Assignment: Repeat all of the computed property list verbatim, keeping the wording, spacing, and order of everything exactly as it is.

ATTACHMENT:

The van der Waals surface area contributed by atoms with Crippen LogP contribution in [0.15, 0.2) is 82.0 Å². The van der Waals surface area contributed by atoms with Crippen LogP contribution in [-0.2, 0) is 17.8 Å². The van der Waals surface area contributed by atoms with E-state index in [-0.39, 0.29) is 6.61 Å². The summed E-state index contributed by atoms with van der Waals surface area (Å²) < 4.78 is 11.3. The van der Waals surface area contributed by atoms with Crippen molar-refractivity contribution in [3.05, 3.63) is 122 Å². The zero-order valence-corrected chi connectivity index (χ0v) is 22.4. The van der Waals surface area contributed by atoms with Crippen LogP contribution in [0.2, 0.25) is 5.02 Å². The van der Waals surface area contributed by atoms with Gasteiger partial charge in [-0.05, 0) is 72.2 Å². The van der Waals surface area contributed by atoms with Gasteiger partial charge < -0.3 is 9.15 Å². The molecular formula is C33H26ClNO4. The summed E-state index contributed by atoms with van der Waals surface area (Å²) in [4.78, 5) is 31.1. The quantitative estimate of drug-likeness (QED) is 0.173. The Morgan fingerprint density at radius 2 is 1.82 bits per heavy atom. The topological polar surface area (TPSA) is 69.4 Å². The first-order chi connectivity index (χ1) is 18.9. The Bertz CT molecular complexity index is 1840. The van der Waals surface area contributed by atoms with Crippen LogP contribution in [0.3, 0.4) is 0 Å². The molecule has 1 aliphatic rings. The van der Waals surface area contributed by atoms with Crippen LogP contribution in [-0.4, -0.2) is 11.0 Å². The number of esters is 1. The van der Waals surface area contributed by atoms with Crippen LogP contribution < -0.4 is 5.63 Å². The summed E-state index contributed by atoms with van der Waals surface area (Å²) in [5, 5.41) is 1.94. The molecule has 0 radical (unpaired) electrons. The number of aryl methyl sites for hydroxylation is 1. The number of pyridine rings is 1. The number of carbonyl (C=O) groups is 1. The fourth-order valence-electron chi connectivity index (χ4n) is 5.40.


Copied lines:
The van der Waals surface area contributed by atoms with Crippen LogP contribution in [0.15, 0.2) is 82.0 Å². The van der Waals surface area contributed by atoms with Crippen LogP contribution in [-0.2, 0) is 17.8 Å². The van der Waals surface area contributed by atoms with E-state index in [-0.39, 0.29) is 6.61 Å². The summed E-state index contributed by atoms with van der Waals surface area (Å²) < 4.78 is 11.3. The van der Waals surface area contributed by atoms with Crippen molar-refractivity contribution in [3.05, 3.63) is 122 Å². The zero-order valence-corrected chi connectivity index (χ0v) is 22.4. The van der Waals surface area contributed by atoms with Crippen LogP contribution in [0.2, 0.25) is 5.02 Å². The van der Waals surface area contributed by atoms with Gasteiger partial charge in [-0.05, 0) is 72.2 Å². The van der Waals surface area contributed by atoms with Gasteiger partial charge < -0.3 is 9.15 Å². The molecular formula is C33H26ClNO4. The summed E-state index contributed by atoms with van der Waals surface area (Å²) in [4.78, 5) is 31.1. The quantitative estimate of drug-likeness (QED) is 0.173. The Morgan fingerprint density at radius 2 is 1.82 bits per heavy atom. The topological polar surface area (TPSA) is 69.4 Å². The first-order chi connectivity index (χ1) is 18.9. The Bertz CT molecular complexity index is 1840. The van der Waals surface area contributed by atoms with Crippen LogP contribution in [0.3, 0.4) is 0 Å². The molecule has 1 aliphatic rings. The van der Waals surface area contributed by atoms with Crippen LogP contribution in [-0.4, -0.2) is 11.0 Å². The number of esters is 1. The van der Waals surface area contributed by atoms with Crippen LogP contribution < -0.4 is 5.63 Å². The summed E-state index contributed by atoms with van der Waals surface area (Å²) in [5, 5.41) is 1.94. The molecule has 0 radical (unpaired) electrons. The number of aryl methyl sites for hydroxylation is 1. The number of pyridine rings is 1. The number of carbonyl (C=O) groups is 1. The fourth-order valence-electron chi connectivity index (χ4n) is 5.40.